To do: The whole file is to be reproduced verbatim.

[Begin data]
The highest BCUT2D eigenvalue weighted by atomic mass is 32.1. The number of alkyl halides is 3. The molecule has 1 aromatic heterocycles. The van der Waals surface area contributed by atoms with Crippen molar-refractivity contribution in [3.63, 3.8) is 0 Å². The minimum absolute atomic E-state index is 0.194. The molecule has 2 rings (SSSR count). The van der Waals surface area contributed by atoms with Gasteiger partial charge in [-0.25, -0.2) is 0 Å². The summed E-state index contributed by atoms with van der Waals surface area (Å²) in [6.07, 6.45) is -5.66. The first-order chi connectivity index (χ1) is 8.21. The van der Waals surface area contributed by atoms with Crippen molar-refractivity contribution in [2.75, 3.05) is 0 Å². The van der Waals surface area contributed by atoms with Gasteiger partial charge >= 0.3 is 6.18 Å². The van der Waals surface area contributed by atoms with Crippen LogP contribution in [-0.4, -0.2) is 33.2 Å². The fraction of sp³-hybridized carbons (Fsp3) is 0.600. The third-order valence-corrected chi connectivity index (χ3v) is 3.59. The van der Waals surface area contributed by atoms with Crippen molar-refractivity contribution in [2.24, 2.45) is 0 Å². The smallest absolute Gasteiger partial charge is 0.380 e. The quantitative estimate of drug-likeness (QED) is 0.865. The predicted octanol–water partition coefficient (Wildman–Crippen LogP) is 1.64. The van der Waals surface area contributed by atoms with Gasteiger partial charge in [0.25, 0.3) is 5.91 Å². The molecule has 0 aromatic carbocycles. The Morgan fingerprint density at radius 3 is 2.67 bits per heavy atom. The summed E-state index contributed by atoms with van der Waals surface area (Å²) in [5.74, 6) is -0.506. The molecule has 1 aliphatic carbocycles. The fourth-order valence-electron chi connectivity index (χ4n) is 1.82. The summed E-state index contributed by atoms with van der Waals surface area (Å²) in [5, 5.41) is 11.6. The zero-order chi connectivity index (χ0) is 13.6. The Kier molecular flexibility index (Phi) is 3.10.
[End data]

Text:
The highest BCUT2D eigenvalue weighted by atomic mass is 32.1. The number of alkyl halides is 3. The molecule has 1 aromatic heterocycles. The van der Waals surface area contributed by atoms with Crippen molar-refractivity contribution in [3.63, 3.8) is 0 Å². The minimum absolute atomic E-state index is 0.194. The molecule has 2 rings (SSSR count). The van der Waals surface area contributed by atoms with Gasteiger partial charge in [-0.25, -0.2) is 0 Å². The summed E-state index contributed by atoms with van der Waals surface area (Å²) in [6.07, 6.45) is -5.66. The first-order chi connectivity index (χ1) is 8.21. The van der Waals surface area contributed by atoms with Crippen molar-refractivity contribution in [2.75, 3.05) is 0 Å². The van der Waals surface area contributed by atoms with Gasteiger partial charge >= 0.3 is 6.18 Å². The van der Waals surface area contributed by atoms with Crippen LogP contribution in [-0.4, -0.2) is 33.2 Å². The fraction of sp³-hybridized carbons (Fsp3) is 0.600. The third-order valence-corrected chi connectivity index (χ3v) is 3.59. The van der Waals surface area contributed by atoms with Crippen molar-refractivity contribution in [2.24, 2.45) is 0 Å². The smallest absolute Gasteiger partial charge is 0.380 e. The quantitative estimate of drug-likeness (QED) is 0.865. The predicted octanol–water partition coefficient (Wildman–Crippen LogP) is 1.64. The van der Waals surface area contributed by atoms with Gasteiger partial charge in [0.25, 0.3) is 5.91 Å². The molecule has 0 aromatic carbocycles. The Morgan fingerprint density at radius 3 is 2.67 bits per heavy atom. The summed E-state index contributed by atoms with van der Waals surface area (Å²) in [5.74, 6) is -0.506. The molecule has 1 aliphatic carbocycles. The fourth-order valence-electron chi connectivity index (χ4n) is 1.82. The summed E-state index contributed by atoms with van der Waals surface area (Å²) in [5, 5.41) is 11.6. The zero-order chi connectivity index (χ0) is 13.6. The Kier molecular flexibility index (Phi) is 3.10.